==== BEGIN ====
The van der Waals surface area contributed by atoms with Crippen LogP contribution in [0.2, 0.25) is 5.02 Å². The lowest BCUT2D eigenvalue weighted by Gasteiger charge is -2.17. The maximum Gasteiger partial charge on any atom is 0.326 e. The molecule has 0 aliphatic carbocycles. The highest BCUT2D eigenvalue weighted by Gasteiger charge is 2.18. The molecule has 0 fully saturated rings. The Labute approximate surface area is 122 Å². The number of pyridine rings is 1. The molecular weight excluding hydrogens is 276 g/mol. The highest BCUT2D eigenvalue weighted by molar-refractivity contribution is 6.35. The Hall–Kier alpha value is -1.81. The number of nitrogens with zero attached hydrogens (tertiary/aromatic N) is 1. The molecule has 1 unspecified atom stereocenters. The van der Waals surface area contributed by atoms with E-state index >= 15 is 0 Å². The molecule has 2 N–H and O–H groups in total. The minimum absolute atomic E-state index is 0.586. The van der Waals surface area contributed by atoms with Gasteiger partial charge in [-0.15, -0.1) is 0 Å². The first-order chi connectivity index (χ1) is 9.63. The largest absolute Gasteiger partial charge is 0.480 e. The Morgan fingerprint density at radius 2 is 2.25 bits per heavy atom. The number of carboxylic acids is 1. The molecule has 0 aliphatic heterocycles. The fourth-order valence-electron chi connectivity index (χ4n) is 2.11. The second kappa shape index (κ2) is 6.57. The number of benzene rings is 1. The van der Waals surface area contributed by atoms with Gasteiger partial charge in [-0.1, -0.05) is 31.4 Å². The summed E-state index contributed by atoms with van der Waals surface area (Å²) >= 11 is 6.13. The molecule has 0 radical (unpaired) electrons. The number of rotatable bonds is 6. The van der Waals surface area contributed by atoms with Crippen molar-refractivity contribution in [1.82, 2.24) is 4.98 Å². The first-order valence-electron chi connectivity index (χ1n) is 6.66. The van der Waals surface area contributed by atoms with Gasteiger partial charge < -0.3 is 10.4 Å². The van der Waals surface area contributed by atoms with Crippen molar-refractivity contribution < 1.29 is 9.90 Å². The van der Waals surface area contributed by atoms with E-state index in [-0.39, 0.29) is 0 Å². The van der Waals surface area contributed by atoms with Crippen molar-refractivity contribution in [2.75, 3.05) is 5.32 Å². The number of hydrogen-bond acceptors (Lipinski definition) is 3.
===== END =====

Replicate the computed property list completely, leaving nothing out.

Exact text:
The van der Waals surface area contributed by atoms with Crippen LogP contribution in [0.2, 0.25) is 5.02 Å². The lowest BCUT2D eigenvalue weighted by Gasteiger charge is -2.17. The maximum Gasteiger partial charge on any atom is 0.326 e. The molecule has 0 aliphatic carbocycles. The highest BCUT2D eigenvalue weighted by Gasteiger charge is 2.18. The molecule has 0 fully saturated rings. The Labute approximate surface area is 122 Å². The number of pyridine rings is 1. The molecular weight excluding hydrogens is 276 g/mol. The highest BCUT2D eigenvalue weighted by molar-refractivity contribution is 6.35. The Hall–Kier alpha value is -1.81. The number of nitrogens with zero attached hydrogens (tertiary/aromatic N) is 1. The molecule has 1 unspecified atom stereocenters. The van der Waals surface area contributed by atoms with E-state index >= 15 is 0 Å². The molecule has 2 N–H and O–H groups in total. The minimum absolute atomic E-state index is 0.586. The van der Waals surface area contributed by atoms with Gasteiger partial charge in [-0.15, -0.1) is 0 Å². The first-order chi connectivity index (χ1) is 9.63. The largest absolute Gasteiger partial charge is 0.480 e. The Morgan fingerprint density at radius 2 is 2.25 bits per heavy atom. The number of carboxylic acids is 1. The molecule has 0 aliphatic heterocycles. The fourth-order valence-electron chi connectivity index (χ4n) is 2.11. The second kappa shape index (κ2) is 6.57. The number of benzene rings is 1. The van der Waals surface area contributed by atoms with Gasteiger partial charge in [-0.1, -0.05) is 31.4 Å². The summed E-state index contributed by atoms with van der Waals surface area (Å²) >= 11 is 6.13. The molecule has 0 radical (unpaired) electrons. The number of rotatable bonds is 6. The van der Waals surface area contributed by atoms with Crippen molar-refractivity contribution in [1.82, 2.24) is 4.98 Å². The first-order valence-electron chi connectivity index (χ1n) is 6.66. The van der Waals surface area contributed by atoms with Gasteiger partial charge < -0.3 is 10.4 Å². The van der Waals surface area contributed by atoms with Crippen molar-refractivity contribution < 1.29 is 9.90 Å². The van der Waals surface area contributed by atoms with E-state index in [-0.39, 0.29) is 0 Å². The van der Waals surface area contributed by atoms with Crippen molar-refractivity contribution in [2.75, 3.05) is 5.32 Å². The number of hydrogen-bond acceptors (Lipinski definition) is 3.